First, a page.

We are now considering another measure, introduced in the Bill last year in spite of all the evidence from practitioners, sentencers and others who take an interest in and have knowledge of the subject, that the Government think will free 400 prison places. I am willing to make a small wager that even if the measure passes into law and magistrates are denied the power to give suspended sentences for summary-only offences the prison population will not decrease, and those 400 prison places will soon be filled by other people. I advise the House not to put much faith in the Minister's suggestion that the measure is a good idea because it will free up 400 prison places.

Photo of David Hanson David Hanson The Minister of State, Ministry of Justice

The point that I am making is that whatever the rights and wrongs of the decision and whether or not it is linked to prison places, the consequence of removing clause 10, as proposed in another place and supported, I understand, by the hon. and learned Gentleman, is that those extra 400 prison places will be required in the next 12 to 18 months. That will add pressures to the prison population rather than alleviate them, whether as a deliberate policy or simply as a consequence.

Photo of Edward Garnier Edward Garnier Shadow Minister (Justice)

I am grateful for the Minister's intervention. It cannot be gainsaid that whatever the Government do in relation to sentencing and in attempting to relieve the overcrowding in prisons, which is at an all-time high, nothing seems to relieve the problem, and the measure will not do so, either. The Government have been hoist by their own petard. They wish to look tough in the eyes of the British public and to look capable of dealing in a hard way with those who commit crimes, but they are not. All they have done is fill the prisons, and the offending and reoffending percentage rates continue to be in the high 70s and 80s, whether those are custodial or community sentences.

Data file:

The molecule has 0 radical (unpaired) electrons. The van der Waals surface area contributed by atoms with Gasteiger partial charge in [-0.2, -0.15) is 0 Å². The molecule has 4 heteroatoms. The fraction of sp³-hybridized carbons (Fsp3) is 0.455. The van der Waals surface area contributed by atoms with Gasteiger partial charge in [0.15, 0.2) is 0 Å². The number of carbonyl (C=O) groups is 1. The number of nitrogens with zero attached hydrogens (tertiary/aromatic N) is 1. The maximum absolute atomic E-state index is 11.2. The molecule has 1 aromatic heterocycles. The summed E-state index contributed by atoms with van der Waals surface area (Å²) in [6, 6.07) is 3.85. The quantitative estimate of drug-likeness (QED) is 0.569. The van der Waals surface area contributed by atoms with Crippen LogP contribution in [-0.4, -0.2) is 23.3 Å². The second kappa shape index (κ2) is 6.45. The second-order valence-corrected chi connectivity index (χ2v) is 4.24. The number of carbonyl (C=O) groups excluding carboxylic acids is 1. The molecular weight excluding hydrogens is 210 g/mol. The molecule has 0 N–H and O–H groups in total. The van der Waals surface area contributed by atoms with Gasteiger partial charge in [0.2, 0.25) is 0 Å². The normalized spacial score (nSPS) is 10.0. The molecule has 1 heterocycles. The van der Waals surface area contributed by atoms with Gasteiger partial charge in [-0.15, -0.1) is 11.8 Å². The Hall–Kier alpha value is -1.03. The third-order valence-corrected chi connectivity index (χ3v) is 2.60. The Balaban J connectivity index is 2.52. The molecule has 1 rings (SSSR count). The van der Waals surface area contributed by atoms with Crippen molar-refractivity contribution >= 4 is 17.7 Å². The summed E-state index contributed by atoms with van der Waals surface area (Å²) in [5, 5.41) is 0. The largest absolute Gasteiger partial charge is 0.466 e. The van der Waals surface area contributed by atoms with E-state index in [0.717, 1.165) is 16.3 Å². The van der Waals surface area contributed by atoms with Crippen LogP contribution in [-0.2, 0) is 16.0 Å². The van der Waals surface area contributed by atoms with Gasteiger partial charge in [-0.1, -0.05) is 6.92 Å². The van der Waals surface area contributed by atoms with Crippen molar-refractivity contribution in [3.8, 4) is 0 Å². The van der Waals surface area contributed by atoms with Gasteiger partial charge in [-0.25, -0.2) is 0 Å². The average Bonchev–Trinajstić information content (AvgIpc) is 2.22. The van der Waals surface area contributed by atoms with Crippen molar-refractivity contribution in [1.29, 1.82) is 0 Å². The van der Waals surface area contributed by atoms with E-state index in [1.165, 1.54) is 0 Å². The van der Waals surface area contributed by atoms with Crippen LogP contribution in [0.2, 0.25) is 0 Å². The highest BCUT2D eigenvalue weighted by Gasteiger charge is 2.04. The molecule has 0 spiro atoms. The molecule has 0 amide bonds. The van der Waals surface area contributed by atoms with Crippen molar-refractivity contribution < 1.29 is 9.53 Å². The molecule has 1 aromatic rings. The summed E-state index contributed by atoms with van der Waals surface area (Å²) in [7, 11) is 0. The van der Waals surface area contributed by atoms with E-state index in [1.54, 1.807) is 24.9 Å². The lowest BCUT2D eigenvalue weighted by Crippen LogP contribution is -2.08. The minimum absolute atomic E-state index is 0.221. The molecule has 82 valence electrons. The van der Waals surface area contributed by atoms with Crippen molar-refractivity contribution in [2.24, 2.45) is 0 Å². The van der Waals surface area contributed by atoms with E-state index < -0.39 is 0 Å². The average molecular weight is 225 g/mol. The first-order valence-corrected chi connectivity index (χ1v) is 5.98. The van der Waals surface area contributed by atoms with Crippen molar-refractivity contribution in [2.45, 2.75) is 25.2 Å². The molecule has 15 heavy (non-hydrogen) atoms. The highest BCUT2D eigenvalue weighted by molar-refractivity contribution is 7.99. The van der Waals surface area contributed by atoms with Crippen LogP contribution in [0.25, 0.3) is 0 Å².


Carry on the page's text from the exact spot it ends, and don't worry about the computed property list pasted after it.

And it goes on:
In order to convince us, the Government—at the same time as removing the power of magistrates in summary cases to award suspended sentences—would have had to propose a much more robust and respectable community sentence system. They have not done so. There is no point in their dismantling one part of the system if they do not replace it with something better in the community sentence system.

It is a mistake to confuse a suspended sentence and a community sentence. The two are entirely different, although they may have certain elements in common. As the Minister has candidly, openly and honestly accepted, the suspended sentence is part of the custodial regime. It is not the equivalent of a community sentence and one should not be given a suspended sentence unless one has crossed the custody threshold.

If the Minister says that magistrates are passing sentences of suspended custody for offences which in the past would have attracted a community sentence, the answer, as he half-admitted in his remarks, is not to throw away the suspended sentence power but to improve the training of magistrates. The Government should pass fewer Bills and devote their time and energy to making existing legislation work, not least because the thing that they now seek to destroy has been in force only since 2006.